Monetary and financial policies in economic development: Policy perspective

Low administered institutional interest rates are prevalent in developing countries. Even where financial development programs have been initiated in some Asian countries, interest rates have not often been freed without delay or completely find their free-market equilibrium levels.

Low administered institutional interest rates are prevalent in developing countries. Even where financial development programs have been initiated in some Asian countries, interest rates have not often been freed without delay or completely find their free-market equilibrium levels.

For example in Latin America and Turkey interest rate ceilings were abolished, but rates rose in unruly high levels in real terms.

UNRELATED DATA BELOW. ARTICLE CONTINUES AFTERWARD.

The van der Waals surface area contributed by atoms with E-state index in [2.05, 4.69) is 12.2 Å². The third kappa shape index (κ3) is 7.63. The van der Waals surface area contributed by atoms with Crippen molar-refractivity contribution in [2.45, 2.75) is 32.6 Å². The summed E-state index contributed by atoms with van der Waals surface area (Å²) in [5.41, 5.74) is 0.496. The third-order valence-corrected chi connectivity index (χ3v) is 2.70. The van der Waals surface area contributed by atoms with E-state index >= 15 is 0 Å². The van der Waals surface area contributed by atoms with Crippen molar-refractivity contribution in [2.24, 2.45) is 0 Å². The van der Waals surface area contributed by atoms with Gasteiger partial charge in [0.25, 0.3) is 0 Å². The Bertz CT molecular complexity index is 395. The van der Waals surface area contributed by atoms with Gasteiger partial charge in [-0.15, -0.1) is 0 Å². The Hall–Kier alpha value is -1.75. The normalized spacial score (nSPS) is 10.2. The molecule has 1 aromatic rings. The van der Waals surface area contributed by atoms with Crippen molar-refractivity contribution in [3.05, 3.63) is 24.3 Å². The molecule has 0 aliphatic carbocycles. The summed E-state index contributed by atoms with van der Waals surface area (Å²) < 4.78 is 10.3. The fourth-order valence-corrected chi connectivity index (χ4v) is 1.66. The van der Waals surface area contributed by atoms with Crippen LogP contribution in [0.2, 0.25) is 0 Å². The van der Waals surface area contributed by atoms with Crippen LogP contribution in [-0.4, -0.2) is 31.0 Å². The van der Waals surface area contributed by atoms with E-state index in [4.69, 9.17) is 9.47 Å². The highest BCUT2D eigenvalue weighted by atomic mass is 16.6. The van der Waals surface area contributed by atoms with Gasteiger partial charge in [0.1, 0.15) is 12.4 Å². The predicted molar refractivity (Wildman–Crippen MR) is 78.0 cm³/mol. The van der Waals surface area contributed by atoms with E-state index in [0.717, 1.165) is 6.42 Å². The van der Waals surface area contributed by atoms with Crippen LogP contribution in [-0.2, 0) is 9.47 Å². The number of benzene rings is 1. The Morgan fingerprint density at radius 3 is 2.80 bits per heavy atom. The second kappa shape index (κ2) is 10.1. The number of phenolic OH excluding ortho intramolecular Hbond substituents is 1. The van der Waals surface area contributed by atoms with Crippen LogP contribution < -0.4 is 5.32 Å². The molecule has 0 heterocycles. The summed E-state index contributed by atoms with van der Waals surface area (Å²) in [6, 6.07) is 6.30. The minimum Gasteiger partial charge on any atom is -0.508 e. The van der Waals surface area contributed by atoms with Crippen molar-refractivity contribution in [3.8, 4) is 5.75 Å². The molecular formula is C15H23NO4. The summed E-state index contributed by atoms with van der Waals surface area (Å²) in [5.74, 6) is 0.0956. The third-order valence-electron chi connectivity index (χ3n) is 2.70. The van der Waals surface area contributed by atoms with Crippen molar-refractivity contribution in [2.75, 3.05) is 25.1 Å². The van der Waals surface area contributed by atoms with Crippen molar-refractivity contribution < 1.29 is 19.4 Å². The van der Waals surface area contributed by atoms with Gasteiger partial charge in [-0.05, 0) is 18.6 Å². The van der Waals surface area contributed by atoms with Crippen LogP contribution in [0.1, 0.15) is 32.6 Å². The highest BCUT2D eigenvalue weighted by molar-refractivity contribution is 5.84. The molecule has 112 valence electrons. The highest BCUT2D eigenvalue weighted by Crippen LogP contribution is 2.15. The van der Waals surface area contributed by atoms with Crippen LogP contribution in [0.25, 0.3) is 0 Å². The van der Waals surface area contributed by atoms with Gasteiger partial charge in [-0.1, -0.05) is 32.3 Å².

Bank supervision and some degree of price stability are essential prerequisites for the success of financial liberalization.

Further literature on financial policies in economic development can be found in the work of some economists such as Villanueva and Mirakhor, 1990.

Interest rate ceilings distort the economy in three ways; low interest rates create a bias in favour of current consumption and therefore cut saving, potential lenders may engage in relatively low-yielding direct investment instead of lending to finance higher-yielding investments by depositing money in a bank, and bank borrowers who are able to obtain all the funds they want at low loan rates will prefer relatively capital-intensive projects.

Deposit and loan rate ceilings tend to deteriorate the distribution of income.

Firstly, most of the economic rent goes to larger borrowers relatively smaller than savers /lenders when deposit and loan rates are held well below their market equilibrium levels.

Income distribution is likely to worsen mostly when the borrowing firms are predominantly family-owned companies; secondly, capital- intensive production methods encouraged by low interest rates reduce demand for labour. Hence wages of unskilled labour falls.